How many Root Nameservers are there?

There’s actually only 13 historically these were single machines, but now they are server clusters. The reason there isn’t more is down to limitations in IPv4.

How do I know that the DNS server I am using is legitimate?

Normally, the internet service provider (Virgin, Eir, Vodafone, Magnet, etc) leases an IP address to your device when you connect to it. It also sends its preferred DNS server, however, there’s nothing to stop you defining your favourite server (google’s public DNS server etc). But here’s the rub, you pop into your local coffee shop, and connect to the WIFI.
It’s the WIFI access point in the shop which allocates the IP address and DNS server – only you’ve connected to a malicious actors WIFI placed in a rucksack, and they are in control of the DNS server, and can manipulate the IP address it returns – this is called the man in the middle attack vector (MITM). So if you are using a public wifi, always specify the DNS server to be used e.g. or which are googles public DNS servers.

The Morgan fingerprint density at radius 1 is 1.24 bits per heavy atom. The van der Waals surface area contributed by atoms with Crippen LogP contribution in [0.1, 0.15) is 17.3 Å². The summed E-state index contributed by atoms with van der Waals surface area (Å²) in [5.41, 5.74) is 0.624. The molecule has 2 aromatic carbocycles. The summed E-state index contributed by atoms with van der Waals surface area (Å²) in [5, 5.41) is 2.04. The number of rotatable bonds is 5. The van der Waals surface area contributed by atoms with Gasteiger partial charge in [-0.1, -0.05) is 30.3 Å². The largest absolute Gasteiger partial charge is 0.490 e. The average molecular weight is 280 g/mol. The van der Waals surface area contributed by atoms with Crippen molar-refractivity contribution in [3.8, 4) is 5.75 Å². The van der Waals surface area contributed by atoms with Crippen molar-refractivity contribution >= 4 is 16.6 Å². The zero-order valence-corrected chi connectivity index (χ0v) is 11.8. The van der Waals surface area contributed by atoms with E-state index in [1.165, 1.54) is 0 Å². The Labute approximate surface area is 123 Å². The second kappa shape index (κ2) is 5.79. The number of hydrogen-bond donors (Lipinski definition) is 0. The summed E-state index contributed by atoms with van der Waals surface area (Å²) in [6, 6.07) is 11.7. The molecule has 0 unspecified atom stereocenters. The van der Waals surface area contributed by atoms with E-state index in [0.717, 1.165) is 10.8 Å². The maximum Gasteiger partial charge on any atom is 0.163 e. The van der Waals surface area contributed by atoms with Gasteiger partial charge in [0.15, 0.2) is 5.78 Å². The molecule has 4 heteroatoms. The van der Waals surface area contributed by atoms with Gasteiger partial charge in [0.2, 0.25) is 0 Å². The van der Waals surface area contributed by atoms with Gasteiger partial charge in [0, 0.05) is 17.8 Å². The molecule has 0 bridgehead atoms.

Enter DNS Security Extensions (DNSSEC)

Engineers in the Internet Engineering Task Force (IETF), the organization responsible for the DNS protocol standards, long realized the lack of stronger authentication in DNS was a problem. Work on a solution began in the 1990s and the result was the DNSSEC Security Extensions (DNSSEC).

DNSSEC strengthens authentication in DNS using digital signatures based on public key cryptography. With DNSSEC, it’s not DNS queries and responses themselves that are cryptographically signed, but rather DNS data itself is signed by the owner of the data.